2020 Volkswagen Tiguan 4Motion Review
The Road Beat Tests Volkswagen's Bestseller, the Tiguan Crossover
I want to confess: I've never been the biggest fan of newer Volkswagens. Apart from the Golf GTI, I always felt most models from the 'people's car' (that's what Volkswagen translates to from German) lacked any real excitement and were designed and engineered by automotive pharmacists. Basically, they were the automotive equivalent of cough medicine. This I found to be true with the last Volkswagen I drove, the Atlas Cross Sport, which put on a pretty face to disguise an otherwise sterile and overpriced antibiotic.
Consider me more than surprised then that the Tiguan, Volkswagen's American bestseller, proved to be more than just a trip to Rite Aid. In fact, after spending a week with the crossover, I understood why so many do have them in their driveways (sales have been over 100,000 the past few years). It's not perfect, though, with a couple issues. Chief among which is the poor fuel economy. Where a similarly powered and priced RAV4 will do 35 MPG on the highway, the Tiguan could only manage 31. What's worse is in overall driving (and driving like a saint), Volkswagen's champion only mustered a mere 21 from the small 2.0L turbocharged four-cylinder. I thought small and turbocharged engines were supposed to provide better efficiency? Well they can. A BMW X1, with a comparatively stonking 227 horsepower 2.0 turbo, will average close to 30. Hmmm. Maybe the effects of VW's emissions cheating has led to more restrictive engines...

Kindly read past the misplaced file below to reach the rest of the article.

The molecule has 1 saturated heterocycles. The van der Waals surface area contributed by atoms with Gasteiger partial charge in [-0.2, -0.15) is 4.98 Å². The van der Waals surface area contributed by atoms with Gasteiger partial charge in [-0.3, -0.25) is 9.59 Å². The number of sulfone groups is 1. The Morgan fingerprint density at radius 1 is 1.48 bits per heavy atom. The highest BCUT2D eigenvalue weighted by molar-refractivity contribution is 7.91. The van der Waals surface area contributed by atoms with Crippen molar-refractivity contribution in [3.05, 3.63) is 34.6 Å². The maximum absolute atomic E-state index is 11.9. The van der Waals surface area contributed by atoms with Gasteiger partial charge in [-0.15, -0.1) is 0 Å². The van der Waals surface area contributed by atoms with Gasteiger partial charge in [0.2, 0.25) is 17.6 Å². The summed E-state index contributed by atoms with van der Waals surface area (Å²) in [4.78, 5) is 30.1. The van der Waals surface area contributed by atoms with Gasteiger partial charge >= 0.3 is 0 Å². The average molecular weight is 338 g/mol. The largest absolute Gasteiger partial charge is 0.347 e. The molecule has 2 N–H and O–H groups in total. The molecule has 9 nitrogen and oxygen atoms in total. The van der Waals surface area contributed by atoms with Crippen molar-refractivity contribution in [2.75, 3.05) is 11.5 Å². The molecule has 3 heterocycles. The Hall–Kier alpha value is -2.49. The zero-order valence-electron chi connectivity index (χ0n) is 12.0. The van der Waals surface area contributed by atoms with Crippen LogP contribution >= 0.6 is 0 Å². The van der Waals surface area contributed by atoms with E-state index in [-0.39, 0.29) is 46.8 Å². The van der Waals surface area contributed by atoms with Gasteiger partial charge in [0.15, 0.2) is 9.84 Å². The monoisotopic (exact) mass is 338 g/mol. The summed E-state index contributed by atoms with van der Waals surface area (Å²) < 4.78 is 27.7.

Besides the disappointing economy, it's more pony power than quarter horse. Acceleration testing yielded 9.2 seconds to 60 MPH. I was so shocked by the number I repeated it with different methods and still couldn't improve the times. With 184 horsepower and 221 pounds of torque from the turbo-four, it should be faster. 50-70 lasted 5 seconds, while on a hill that number was a crawling near-8 seconds. Pulling away from traffic lights is fine, but accelerate when you need to, and there simply isn't anything there. I wouldn't be surprised if I'm told this Tiguan was defective of some sort, like it was missing 50 horsepower. And for being turbocharged, it was the lacking midrange punch that should be there to shove you along. So, assuming this to be normal for this engine choice, I hope you are fine with the performance, or severe lack thereof. Plan passing maneuvers carefully.
Apart from that, the 4-cylinder is among the smoothest fours out there. Some can be 'boomy' and coarse as they rev, but the Tiguan's unit refrains from such atrocity. The 8-speed automatic works perfectly well, delivering smooth shifts basically everywhere. But dig your foot in, let it downshift, and your pace just doesn't seem to increase. Even with sport mode engaged to give sharper throttle response, the gears will change more briskly and attentively, but it doesn't make it any faster.
And that's where the good begins for the Tiguan. Once you get the slowness out of the way, this is a very good car. This SEL-badged trim level was loaded with all sorts of goodies, and the ones you want in your modern everyday car for yourself or family. Some highlights included the large panoramic sunroof, 19" alloy wheels, adaptive cruise control (not a fan, but I'm the minority), blind sport monitoring, lane keeping assist, remote engine start, wireless charging, collision warning and emergency braking, and of the course, the 4Motion all-wheel drive system. In fact, the only options on this SEL were $92 floor mats - everything else is included as standard. With a price, including destination, of $34,657, it's a very well-priced machine for all the equipment onboard and lives up to being a 'People's Car.'